Saturday, May 01, 2010
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FOIA exemption for public employee evaluations heads to gov

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[May 01, 2010]  SPRINGFIELD -- The Illinois Senate on Friday approved 45-9 a measure barring public employee performance evaluations from Freedom of Information Act requests, pushing the legislation to Gov. Pat Quinn's desk.

Illinois' FOIA laws were strengthened and expanded as of Jan. 1, but open government advocates view the new legislation as a step backward.

Quinn spokeswoman Annie Thompson said the governor has not yet decided if he will sign the bill into law but will review it soon.

In sponsoring the legislation, state Sen. Kimberly Lightford, D-Westchester, said job evaluations should remain confidential and unavailable to the public in order to protect the privacy of public employees. She also said the exemption would prompt public employees to put more faith and trust in their public officials.

"There has to be a dividing line, and I believe that this bill in itself would do that," Lightford said. "It will restore the public trust. As public elected officials, let our state employees, our local employees know that we do appreciate their efforts. We do appreciate their work."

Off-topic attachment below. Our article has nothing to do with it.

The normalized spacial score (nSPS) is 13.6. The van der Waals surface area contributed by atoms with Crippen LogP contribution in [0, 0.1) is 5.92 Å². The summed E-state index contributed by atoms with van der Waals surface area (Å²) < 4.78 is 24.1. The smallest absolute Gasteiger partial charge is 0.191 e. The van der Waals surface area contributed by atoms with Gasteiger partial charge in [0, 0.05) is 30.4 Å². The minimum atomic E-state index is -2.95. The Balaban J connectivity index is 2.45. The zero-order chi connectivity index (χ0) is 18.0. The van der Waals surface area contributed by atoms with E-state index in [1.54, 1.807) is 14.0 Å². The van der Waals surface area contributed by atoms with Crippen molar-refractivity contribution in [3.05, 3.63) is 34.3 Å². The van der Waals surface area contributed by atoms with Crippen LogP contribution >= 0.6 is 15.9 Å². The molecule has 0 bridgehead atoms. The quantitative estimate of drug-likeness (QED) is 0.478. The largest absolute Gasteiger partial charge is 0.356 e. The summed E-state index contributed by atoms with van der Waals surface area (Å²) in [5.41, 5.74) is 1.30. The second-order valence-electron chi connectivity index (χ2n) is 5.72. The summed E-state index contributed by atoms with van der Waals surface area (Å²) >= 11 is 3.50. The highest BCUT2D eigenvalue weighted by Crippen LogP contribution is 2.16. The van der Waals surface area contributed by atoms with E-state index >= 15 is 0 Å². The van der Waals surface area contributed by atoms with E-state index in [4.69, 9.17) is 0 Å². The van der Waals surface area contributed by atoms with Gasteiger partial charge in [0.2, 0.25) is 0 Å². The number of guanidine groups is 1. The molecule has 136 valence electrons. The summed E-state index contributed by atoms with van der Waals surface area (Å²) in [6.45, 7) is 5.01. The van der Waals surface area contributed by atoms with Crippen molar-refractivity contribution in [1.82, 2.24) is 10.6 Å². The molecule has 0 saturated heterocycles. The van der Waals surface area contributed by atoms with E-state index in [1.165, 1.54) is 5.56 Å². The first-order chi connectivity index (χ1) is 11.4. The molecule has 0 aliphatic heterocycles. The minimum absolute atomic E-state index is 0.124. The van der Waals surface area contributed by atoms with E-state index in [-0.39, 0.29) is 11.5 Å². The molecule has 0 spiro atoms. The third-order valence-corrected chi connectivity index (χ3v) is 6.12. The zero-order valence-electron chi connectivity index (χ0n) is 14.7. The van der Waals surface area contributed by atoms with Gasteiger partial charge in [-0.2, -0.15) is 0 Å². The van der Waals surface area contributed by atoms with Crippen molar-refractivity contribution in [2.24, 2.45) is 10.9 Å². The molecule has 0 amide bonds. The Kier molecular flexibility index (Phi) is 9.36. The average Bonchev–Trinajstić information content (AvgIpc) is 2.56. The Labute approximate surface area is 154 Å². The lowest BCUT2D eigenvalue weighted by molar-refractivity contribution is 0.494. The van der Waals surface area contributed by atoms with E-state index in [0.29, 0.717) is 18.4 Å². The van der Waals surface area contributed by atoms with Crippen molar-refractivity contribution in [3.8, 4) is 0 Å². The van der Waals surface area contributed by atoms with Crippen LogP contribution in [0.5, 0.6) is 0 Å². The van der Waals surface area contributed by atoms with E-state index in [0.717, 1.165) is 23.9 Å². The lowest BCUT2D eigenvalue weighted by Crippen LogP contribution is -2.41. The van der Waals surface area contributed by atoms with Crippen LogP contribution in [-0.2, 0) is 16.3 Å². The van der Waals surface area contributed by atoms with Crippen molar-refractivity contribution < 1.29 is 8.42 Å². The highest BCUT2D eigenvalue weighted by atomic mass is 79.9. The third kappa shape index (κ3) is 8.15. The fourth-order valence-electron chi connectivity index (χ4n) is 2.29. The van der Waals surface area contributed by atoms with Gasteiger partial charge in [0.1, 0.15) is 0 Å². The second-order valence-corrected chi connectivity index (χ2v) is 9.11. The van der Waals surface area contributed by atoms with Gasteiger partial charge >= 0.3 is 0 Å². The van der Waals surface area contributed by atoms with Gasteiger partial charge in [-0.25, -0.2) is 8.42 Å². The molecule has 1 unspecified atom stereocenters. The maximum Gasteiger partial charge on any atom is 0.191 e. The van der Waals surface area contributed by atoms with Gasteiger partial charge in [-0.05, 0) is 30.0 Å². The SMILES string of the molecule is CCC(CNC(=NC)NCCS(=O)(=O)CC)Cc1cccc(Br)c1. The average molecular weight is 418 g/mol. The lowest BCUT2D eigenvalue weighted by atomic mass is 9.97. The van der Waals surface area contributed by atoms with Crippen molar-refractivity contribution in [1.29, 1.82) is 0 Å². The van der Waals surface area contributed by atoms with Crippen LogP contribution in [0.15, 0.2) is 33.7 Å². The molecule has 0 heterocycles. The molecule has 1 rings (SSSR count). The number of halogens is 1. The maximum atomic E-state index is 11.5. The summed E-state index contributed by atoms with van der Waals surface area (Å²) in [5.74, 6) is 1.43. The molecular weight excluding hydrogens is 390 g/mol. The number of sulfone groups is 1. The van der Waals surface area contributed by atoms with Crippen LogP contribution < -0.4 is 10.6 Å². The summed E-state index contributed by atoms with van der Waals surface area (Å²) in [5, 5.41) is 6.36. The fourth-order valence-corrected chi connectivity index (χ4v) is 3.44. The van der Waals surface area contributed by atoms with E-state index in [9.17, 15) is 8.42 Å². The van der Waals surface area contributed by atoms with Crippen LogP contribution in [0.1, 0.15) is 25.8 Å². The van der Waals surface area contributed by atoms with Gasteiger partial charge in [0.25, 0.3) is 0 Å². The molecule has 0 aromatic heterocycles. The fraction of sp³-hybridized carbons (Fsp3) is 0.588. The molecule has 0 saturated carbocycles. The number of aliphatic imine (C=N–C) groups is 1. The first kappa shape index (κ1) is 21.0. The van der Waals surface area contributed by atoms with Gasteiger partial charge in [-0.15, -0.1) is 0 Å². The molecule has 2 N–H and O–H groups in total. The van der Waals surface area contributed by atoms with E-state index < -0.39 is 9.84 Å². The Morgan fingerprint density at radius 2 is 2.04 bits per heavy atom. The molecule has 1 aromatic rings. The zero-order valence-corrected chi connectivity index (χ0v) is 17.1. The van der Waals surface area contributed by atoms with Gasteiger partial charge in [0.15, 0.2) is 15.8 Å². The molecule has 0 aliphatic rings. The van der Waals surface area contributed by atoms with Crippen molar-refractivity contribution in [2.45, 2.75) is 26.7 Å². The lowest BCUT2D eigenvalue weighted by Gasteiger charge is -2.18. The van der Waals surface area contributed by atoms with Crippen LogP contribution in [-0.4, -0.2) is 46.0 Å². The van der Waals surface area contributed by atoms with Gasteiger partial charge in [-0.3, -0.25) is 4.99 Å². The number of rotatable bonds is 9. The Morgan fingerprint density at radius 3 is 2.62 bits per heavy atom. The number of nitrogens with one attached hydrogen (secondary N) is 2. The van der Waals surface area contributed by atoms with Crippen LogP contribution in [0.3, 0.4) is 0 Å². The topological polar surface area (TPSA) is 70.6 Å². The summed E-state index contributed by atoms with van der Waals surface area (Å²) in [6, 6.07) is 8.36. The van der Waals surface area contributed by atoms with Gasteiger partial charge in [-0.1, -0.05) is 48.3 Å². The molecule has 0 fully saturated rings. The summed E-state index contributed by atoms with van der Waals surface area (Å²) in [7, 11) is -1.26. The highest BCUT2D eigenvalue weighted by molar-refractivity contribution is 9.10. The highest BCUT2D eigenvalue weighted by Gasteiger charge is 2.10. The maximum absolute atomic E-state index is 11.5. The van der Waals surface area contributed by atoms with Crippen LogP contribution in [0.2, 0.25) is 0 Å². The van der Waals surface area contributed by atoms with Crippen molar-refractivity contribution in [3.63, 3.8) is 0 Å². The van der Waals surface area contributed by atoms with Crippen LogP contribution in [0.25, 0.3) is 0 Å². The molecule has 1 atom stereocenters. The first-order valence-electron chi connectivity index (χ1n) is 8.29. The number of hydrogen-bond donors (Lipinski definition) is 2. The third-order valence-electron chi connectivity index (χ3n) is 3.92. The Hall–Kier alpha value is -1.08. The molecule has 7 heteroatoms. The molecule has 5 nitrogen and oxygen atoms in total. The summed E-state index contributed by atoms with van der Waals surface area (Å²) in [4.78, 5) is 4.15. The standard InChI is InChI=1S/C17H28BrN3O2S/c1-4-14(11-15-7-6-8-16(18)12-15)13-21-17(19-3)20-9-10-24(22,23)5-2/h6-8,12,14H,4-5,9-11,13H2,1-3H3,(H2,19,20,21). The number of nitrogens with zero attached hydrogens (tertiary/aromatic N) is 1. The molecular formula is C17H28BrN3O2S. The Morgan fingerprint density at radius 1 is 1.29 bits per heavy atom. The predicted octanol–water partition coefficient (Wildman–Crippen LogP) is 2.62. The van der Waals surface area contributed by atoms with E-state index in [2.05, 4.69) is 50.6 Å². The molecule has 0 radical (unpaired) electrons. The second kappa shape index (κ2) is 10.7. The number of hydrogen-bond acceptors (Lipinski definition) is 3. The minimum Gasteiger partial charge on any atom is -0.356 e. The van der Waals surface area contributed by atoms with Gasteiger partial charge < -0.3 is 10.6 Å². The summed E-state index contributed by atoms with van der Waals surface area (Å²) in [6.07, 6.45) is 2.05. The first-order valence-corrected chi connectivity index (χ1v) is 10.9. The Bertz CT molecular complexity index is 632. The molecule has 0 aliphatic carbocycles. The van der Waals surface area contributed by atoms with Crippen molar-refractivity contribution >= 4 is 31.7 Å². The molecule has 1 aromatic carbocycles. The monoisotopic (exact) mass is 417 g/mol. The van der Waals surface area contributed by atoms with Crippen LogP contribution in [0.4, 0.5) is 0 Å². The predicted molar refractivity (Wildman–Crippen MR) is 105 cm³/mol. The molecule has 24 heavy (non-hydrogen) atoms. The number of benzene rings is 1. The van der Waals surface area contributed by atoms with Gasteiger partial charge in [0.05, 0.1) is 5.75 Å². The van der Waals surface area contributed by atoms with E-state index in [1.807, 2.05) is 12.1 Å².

She said some individuals may, in an attempt to incriminate a public employee, submit a request for a performance evaluation.

"(Public employees) should not be subject to ridicule by anybody who wants to know their evaluation on their job," Lightford said.

State Sen. Matt Murphy, R-Palatine, voted against the bill and said it takes away transparency of government for Illinois residents. Past FOIA reforms took steps toward a more open government, but this measure simply backpedals, he said.


"At the end of the day, people want to feel like if they want to, (they can) go look and find out where their tax dollars are being spent," Murphy said. "They have the right to do it, and they should have the opportunity to do it. This whittled that away."

Murphy acknowledged that some FOIA requests could be filed with the intent to incriminate or hurt a public employee, but that risk outweighs the benefits of an open government.

"That potential exists that somebody could abuse the opportunity to avail themselves with this information," Murphy said. "But I err on the side of making it available. ... If I want to get that information, I can get it. They're my tax dollars. I want to know where they're being spent. If there is an employee that's not doing their job with my tax dollars, I want the right to know it."

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As an advocate of last year's FOIA reforms, Illinois Attorney General Lisa Madigan said she does not support the current legislation because it takes away access to public information.

"We oppose any bill that weakens the Freedom of Information Act, including this bill, " Madigan said in a statement.

The measure comes on the heels of a similar initiative exempting job evaluations of Illinois teachers from FOIA requests, approved as part of a legislative package to bolster the state's application for federal education dollars in the Race to the Top program. Illinois lost out on the federal money but will submit a second application.

[Illinois Statehouse News; By ASHLEY BADGLEY]


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